► New Audi E-tron Sportback unveiled
► Live at 2019 Los Angeles motor show
► We ride onboard - and test DML lights
If Audi’s all-electric E-tron SUV isn’t quite 2019 enough for you then as you probably could have predicted, there’s a coupe version on the way: the new Audi E-tron Sportback. Think of it as the Q3 Sportback or Q8 to the Q3 and Q7. It's one of the big Audi news stories at the 2019 Los Angeles motor show.
We’ve had a passenger ride in the new, swoopier model, which for all intents and purposes is simply a chopped-roof version of the electric SUV. That is to say, everything in terms of interior tech, design and drivetrain is carried over.
Like with other Audi cars in this mould, the E-tron Sportback features something of a firmer suspension set-up than the standard car.
It’s not uncomfortable, but certainly felt stiffer riding over tarmac defects, with much less of the SUV’s wafty quality that so suits the refined silence of its electric drivetrain.
Debut of Audi’s Digital Matrix Lights
Also new on the Sportback is the latest version of Ingolstadt’s adaptive headlights, called Digital Matrix Lights (DML). In terms of function they offer a more precise beam pattern to the existing Matrix LED system, with a few additional features.
Rather than banks of diodes lighting up the road the DML headlights use a reflective chip about the size of fingernail that contains 1.3 million microscopic mirrors, which can tilt up to 5000 times a second. It’s ostensibly the same tech as a cinema projector.
That allows light to be beamed exactly where it’s needed, enveloping other cars much more accurately than the previous system. It needs to be convincing better than that system though – Audi says this will likely be a €4000 option, or around £3500.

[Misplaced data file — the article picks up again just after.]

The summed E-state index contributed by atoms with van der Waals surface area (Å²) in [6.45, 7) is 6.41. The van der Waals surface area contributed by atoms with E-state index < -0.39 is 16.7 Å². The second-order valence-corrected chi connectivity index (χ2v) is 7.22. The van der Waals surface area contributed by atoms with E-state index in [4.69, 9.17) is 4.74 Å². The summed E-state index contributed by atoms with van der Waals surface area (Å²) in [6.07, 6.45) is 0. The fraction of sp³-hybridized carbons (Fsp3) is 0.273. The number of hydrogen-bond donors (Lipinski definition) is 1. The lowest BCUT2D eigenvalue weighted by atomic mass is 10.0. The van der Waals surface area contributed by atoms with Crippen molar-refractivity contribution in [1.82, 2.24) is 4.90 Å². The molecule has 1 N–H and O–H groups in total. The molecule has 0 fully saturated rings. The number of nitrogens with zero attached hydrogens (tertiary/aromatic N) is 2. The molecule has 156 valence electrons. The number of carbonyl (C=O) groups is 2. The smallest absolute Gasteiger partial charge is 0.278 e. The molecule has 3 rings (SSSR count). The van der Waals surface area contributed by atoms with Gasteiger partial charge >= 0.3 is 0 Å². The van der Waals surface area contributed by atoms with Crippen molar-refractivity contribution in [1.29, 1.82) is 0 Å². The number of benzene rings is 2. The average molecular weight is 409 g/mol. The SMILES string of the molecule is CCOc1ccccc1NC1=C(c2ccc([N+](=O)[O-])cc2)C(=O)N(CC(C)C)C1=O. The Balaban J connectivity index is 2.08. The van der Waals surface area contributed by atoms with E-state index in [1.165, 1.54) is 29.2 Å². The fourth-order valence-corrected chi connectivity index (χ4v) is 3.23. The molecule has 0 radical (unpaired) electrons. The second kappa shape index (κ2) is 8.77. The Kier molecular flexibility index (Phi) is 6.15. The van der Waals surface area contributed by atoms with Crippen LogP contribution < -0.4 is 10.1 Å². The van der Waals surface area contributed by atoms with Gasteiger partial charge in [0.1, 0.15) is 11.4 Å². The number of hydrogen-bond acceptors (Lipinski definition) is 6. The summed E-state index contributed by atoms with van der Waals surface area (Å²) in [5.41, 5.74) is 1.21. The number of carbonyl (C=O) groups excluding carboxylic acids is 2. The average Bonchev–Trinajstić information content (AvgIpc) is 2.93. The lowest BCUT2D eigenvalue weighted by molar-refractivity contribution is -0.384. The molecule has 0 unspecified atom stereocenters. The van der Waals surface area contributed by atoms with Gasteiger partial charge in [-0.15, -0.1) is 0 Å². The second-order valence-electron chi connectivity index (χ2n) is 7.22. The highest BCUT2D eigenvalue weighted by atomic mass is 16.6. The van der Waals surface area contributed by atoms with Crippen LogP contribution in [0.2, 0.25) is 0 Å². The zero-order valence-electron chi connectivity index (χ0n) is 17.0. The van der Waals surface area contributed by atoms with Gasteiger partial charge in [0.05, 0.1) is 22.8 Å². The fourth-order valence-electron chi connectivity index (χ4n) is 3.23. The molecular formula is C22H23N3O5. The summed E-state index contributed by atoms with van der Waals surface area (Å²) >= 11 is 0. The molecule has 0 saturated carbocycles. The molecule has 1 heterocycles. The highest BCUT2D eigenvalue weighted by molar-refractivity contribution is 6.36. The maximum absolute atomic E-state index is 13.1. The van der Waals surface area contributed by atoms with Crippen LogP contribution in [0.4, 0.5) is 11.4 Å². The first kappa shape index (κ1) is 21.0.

Its party trick is that it can illuminate a carpet of light onto the motorway lane in front of you, constrained by the white lines, and curving with the topography of the road. Onto this carpet two lines of chevrons show the exact width of the car including door mirrors – useful for sizing up gaps in traffic or goalposting between narrow roadworks.
We tried it in Los Angeles in nighttime conditions and it's uncanny how it works; it's real augmented reality in action (see below).
Then when it comes to parking up, one of five animations can be beamed onto your driveway or garage door for additional attention seeking flair.
Technologically it would be possible to actually project a film onto the side of your house using your car’s headlights, but don’t expect to see this feature homologated in the production Audi E-tron Sportback.
Los Angeles motor show: our full guide